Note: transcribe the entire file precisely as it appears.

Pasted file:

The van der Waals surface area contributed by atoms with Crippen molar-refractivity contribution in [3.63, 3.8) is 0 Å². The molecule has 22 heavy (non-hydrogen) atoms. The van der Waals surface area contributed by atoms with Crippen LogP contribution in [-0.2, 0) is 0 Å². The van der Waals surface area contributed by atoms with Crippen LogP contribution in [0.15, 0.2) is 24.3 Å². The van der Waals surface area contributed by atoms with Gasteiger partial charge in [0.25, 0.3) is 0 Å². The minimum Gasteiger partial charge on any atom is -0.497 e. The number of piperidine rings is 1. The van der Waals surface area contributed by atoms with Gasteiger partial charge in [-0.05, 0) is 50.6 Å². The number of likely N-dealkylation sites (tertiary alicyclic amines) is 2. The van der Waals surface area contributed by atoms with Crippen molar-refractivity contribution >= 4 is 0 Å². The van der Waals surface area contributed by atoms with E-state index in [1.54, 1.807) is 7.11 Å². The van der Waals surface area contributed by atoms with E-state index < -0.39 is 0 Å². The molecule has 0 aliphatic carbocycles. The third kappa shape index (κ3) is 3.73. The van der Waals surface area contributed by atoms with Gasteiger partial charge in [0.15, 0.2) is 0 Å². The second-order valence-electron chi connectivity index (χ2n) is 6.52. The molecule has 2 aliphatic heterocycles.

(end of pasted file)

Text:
The van der Waals surface area contributed by atoms with Crippen molar-refractivity contribution in [3.63, 3.8) is 0 Å². The molecule has 22 heavy (non-hydrogen) atoms. The van der Waals surface area contributed by atoms with Crippen LogP contribution in [-0.2, 0) is 0 Å². The van der Waals surface area contributed by atoms with Crippen LogP contribution in [0.15, 0.2) is 24.3 Å². The van der Waals surface area contributed by atoms with Gasteiger partial charge in [0.25, 0.3) is 0 Å². The minimum Gasteiger partial charge on any atom is -0.497 e. The number of piperidine rings is 1. The van der Waals surface area contributed by atoms with Gasteiger partial charge in [-0.05, 0) is 50.6 Å². The number of likely N-dealkylation sites (tertiary alicyclic amines) is 2. The van der Waals surface area contributed by atoms with Crippen molar-refractivity contribution >= 4 is 0 Å². The van der Waals surface area contributed by atoms with E-state index in [1.54, 1.807) is 7.11 Å². The van der Waals surface area contributed by atoms with E-state index < -0.39 is 0 Å². The molecule has 0 aliphatic carbocycles. The third kappa shape index (κ3) is 3.73. The van der Waals surface area contributed by atoms with Gasteiger partial charge in [0.15, 0.2) is 0 Å². The second-order valence-electron chi connectivity index (χ2n) is 6.52. The molecule has 2 aliphatic heterocycles.